b. 1949, Swakopmund, Namibia.
Worked and lived in Rome, Italy & New York City, USA [1972 – 2009]
Currently resides in Swakopmund, Namibia.
“Poison Tree” Candelabra Euphorbia (Euphoribia Virosa)
D1918, Erongo Region, Namibia
18 July 2018
Pissed on by My Dog
Dorob National Park
26 February 2016
Experimental Plot to Evaluate Grass Species and Measure Rainfall
1 May 2015
Heli Pad in Copper Valley
Messum Terrace, Namibia
6 July 2014
Roadkill? Hunting Trophy? Roadside Marker?
Dorob National Park
7 July 2014
“Noah’s Ark in a Sandstorm” by Moreen ǂEichas
ǂGaingu Conservancy, Namibia
17 July 2018
The caged fowl of Alexandrine Hanabis aka Kuku, Die Kruising ('The Crossing')
6 December 2014
Farm Black Ranch Pos #3, Spitzkoppe, Namibia | 2017
The flowering Wild Tobacco Tree, Walvis Bay District | 2014
The Wild Tobacco Tree Two Years Later
Walvis Bay District 9 | 2016
Erica Ganuses Harvests | 2018
87.5 x 112 cm
27 October 2017
Margaret Courtney-Clarke was born in Swakopmund, Namibia in 1949 where she currently lives and works. Following a degree at the University of KwaZulu Natal, Durban, South Africa in 1971, Courtney-Clarke enrolled at the Scuola Libera di Roma, Rome, Italy in 1974 and completed her studies at the New York University (NYU), in New York, USA with a Bachelor of Arts (BA) in Photojournalism in 1978.
Courtney-Clarke began her career working under Italian photographer and filmmaker, Pasquale De Antonis, photographing art, architecture and antiquities before travelling as a freelance photographer on magazine assignments in Europe and Africa during the 1970s and 1980s. In 1978/1979, Courtney-Clarke became a persona non grata under the Apartheid laws and renounced her South African citizenship – she would later return to South West Africa under the protection of the United Nations and claim her Namibian citizenship. Throughout her career, Courtney-Clarke would pursue personal projects in Africa documenting feminine identity. She further maintained lasting friendships with figures like South African photographer David Goldblatt, as well as multiple collaborations with civil rights activist and poet, Maya Angelou. Courtney-Clarke’s iconic portraits include depictions of Coretta Scott King, Susan Sontag, Maya Angelou and Oprah Winfrey.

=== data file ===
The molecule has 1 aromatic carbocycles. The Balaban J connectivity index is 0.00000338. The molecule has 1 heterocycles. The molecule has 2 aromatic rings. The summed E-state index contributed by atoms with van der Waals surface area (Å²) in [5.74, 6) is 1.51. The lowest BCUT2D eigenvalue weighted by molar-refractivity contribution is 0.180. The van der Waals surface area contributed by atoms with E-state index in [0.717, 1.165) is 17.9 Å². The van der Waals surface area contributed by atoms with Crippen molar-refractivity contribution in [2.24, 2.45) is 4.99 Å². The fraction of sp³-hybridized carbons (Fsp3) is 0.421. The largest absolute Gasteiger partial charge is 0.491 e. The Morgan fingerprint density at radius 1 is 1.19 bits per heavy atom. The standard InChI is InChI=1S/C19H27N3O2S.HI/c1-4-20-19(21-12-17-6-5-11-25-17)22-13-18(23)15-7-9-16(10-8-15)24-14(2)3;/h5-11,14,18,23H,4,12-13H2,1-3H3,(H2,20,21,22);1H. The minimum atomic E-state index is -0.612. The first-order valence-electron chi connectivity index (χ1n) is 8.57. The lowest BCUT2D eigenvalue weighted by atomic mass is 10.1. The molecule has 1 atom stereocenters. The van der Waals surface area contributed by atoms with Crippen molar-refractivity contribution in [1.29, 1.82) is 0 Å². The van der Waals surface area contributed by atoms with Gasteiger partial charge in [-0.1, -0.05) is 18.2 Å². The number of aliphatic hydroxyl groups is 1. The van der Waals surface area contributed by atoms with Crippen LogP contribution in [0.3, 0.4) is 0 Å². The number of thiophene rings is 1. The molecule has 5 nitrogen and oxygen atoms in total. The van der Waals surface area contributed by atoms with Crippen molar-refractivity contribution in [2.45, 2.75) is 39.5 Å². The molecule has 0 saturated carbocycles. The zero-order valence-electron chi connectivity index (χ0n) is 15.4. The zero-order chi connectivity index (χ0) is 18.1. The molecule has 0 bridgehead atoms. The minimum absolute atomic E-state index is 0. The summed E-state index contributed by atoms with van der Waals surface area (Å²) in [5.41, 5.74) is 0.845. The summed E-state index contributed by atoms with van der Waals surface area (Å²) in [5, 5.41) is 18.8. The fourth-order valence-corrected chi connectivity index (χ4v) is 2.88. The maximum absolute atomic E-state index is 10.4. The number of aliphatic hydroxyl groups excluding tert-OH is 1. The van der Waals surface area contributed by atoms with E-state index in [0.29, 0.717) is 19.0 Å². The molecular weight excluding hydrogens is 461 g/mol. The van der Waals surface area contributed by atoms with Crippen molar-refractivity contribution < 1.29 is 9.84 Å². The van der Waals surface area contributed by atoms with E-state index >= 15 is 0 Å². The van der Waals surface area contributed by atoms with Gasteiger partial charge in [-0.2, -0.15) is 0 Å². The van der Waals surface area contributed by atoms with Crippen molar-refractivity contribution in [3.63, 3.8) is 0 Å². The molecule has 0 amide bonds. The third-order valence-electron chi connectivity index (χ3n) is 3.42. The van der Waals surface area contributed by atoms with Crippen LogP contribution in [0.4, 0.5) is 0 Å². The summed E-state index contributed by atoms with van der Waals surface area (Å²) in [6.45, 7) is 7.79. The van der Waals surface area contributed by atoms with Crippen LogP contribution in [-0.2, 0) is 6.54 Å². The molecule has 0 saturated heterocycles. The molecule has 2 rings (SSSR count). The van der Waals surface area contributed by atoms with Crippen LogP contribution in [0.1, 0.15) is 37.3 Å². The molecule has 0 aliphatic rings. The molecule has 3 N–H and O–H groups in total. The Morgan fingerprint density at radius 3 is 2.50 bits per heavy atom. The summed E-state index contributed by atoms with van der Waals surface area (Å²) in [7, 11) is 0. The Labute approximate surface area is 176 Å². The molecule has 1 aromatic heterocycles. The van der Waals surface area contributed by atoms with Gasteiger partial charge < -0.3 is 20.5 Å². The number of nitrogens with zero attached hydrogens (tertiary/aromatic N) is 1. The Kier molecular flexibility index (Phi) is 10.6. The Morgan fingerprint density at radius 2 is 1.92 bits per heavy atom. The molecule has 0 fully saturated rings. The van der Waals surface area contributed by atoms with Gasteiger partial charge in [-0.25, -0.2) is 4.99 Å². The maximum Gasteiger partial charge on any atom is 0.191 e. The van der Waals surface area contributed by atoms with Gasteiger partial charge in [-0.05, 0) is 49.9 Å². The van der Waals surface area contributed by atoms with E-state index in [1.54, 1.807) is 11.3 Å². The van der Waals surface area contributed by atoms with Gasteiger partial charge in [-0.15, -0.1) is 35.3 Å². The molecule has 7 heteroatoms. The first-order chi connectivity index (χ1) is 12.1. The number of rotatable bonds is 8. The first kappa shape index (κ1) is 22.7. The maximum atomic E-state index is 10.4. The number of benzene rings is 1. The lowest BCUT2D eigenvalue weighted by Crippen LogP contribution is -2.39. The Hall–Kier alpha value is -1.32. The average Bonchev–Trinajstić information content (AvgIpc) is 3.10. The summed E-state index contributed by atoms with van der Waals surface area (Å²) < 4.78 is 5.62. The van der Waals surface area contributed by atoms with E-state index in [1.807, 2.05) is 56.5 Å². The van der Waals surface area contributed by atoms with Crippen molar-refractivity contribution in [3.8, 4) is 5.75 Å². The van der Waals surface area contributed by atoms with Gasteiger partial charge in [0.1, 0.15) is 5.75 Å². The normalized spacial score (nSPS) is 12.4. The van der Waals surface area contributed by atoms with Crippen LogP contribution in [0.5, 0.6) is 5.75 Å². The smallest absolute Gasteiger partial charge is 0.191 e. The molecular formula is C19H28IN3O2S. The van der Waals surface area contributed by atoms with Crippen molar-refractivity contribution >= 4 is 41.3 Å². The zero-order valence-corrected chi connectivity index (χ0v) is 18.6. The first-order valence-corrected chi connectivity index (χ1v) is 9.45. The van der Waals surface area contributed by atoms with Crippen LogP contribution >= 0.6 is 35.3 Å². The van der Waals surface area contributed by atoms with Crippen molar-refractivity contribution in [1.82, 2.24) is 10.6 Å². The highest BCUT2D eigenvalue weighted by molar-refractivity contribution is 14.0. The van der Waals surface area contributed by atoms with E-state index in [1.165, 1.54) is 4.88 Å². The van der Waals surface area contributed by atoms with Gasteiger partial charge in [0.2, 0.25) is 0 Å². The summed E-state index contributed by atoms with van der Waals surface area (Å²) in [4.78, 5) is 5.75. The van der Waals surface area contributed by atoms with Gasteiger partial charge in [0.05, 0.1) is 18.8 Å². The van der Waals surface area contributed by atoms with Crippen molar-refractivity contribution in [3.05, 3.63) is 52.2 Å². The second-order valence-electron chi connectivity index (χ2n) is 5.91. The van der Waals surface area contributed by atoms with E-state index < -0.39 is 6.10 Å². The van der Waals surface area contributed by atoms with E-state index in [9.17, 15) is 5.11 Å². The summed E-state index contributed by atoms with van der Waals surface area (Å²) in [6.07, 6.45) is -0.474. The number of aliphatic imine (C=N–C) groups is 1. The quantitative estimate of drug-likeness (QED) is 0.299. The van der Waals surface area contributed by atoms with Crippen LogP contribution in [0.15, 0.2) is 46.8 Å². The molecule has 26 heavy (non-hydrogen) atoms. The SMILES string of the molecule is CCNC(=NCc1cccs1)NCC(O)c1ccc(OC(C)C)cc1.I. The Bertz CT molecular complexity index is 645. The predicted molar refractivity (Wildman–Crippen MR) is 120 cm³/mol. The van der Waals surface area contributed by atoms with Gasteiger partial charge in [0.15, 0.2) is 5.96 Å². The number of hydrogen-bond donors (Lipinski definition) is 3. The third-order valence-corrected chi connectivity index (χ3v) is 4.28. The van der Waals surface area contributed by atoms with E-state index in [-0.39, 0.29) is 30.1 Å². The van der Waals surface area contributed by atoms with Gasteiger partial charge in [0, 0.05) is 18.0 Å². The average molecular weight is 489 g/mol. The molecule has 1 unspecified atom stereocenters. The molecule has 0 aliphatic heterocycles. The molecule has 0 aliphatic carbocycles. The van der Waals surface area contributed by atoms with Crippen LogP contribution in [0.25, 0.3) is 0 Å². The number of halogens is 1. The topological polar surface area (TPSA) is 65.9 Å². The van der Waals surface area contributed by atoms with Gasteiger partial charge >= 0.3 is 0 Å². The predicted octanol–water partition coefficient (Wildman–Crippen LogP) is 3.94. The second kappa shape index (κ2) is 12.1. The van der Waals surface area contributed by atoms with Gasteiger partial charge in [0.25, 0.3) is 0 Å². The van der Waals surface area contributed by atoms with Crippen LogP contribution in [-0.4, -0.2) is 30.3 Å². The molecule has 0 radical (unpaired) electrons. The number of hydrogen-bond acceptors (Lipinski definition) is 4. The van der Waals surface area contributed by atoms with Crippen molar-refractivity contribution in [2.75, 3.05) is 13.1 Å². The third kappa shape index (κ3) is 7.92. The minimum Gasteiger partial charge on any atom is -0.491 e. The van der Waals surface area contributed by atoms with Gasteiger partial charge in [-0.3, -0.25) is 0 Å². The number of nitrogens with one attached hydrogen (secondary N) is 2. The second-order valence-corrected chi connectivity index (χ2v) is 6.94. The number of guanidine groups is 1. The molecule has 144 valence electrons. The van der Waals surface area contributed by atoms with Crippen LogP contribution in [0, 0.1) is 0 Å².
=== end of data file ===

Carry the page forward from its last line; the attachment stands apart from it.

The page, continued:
The body of work, CRY SADNESS INTO THE COMING RAIN (2014 – 2018), marks a new phase in Courtney-Clarke’s photographic work, documenting the artist’s return to Namibia and her engagement with a people and landscape in crisis. David Goldblatt writes “[the photographs] are eloquent of raw existence and offer faint glimmers of hope, of life scratched from an appallingly inhospitable terrain in the face of overwhelming societal transition. Yet these photographs attain a searing grace which is in no sense false to the reality but is, on the contrary, a rare synthesis of what is there with an intensely heightened and uncompromisingly honest vision”.
Spending more than 4 decades working as a photographer between Italy, USA and across the African continent, Courtney-Clarke’s work has been commissioned and distributed by Hoa-Qui (France), Speranza (Italy), Anzenburger (Austria), Mega Press (Tokyo), Photo Researchers (USA), the BBC (UK) and CBC (Canada) amongst others.
Nominations and awards for her photographic publications include: the 2018 Krasznz-Krausz Book Award (long listed), for CRY SADNESS TO THE COMING RAIN, Kraszna-Krausz Foundation, London, UK; the 2015 Henri Cartier-Bresson (HBC) Award for her series On Borrowed Time, Fondation Cartier-Bresson, Paris, France and the 10 Best Books of the Year Award (1994), Entertainment Weekly, USA.
Dedicated publications on Courtney-Clarke’s work include, amongst others – CRY SADNESS INTO THE COMING RAIN (2018), with accompanying essay by Sean O’Toole; her trilogy on the Art of African Women: Ndebele(2002), Imazighen (1996) and African Canvas (1990).
Notable collections include: WÜRTH Collection, Munich, Germany; National Geographic Collection, Washington DC, USA; Robert Devereux Collection, The African Arts Trust, London, UK; the Hermés Collection, Paris, France and the BHP Billiton Collection, Melbourne, Australia.
The Namibian | ‘Cry Sadness into the Coming Rain’ launched at Swakop | 5 August 2018 – PDF
Levante News | Camogli: P46 Gallery, inaugurata la mostra di Margaret Courtney-Clarke | 5 May 2018 – PDF